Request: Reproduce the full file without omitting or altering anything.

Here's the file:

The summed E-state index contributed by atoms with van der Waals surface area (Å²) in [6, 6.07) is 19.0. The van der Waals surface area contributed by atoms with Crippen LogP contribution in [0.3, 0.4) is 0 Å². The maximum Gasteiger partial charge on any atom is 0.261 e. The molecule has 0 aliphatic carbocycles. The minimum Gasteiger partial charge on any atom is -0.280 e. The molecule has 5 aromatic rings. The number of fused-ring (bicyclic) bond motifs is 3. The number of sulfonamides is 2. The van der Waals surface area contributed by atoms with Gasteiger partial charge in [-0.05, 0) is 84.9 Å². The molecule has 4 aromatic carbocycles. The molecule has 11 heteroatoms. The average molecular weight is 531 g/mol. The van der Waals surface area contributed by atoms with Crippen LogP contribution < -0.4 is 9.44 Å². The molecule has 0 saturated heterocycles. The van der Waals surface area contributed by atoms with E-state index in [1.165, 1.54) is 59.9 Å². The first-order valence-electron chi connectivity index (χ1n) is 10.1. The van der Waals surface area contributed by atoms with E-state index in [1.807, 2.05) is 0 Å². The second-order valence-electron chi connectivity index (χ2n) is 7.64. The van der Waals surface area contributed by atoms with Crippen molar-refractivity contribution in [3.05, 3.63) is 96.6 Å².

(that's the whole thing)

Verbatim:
The summed E-state index contributed by atoms with van der Waals surface area (Å²) in [6, 6.07) is 19.0. The van der Waals surface area contributed by atoms with Crippen LogP contribution in [0.3, 0.4) is 0 Å². The maximum Gasteiger partial charge on any atom is 0.261 e. The molecule has 0 aliphatic carbocycles. The minimum Gasteiger partial charge on any atom is -0.280 e. The molecule has 5 aromatic rings. The number of fused-ring (bicyclic) bond motifs is 3. The number of sulfonamides is 2. The van der Waals surface area contributed by atoms with Gasteiger partial charge in [-0.05, 0) is 84.9 Å². The molecule has 4 aromatic carbocycles. The molecule has 11 heteroatoms. The average molecular weight is 531 g/mol. The van der Waals surface area contributed by atoms with Crippen LogP contribution < -0.4 is 9.44 Å². The molecule has 0 saturated heterocycles. The van der Waals surface area contributed by atoms with E-state index in [1.165, 1.54) is 59.9 Å². The first-order valence-electron chi connectivity index (χ1n) is 10.1. The van der Waals surface area contributed by atoms with E-state index in [1.807, 2.05) is 0 Å². The second-order valence-electron chi connectivity index (χ2n) is 7.64. The van der Waals surface area contributed by atoms with Crippen molar-refractivity contribution in [3.05, 3.63) is 96.6 Å².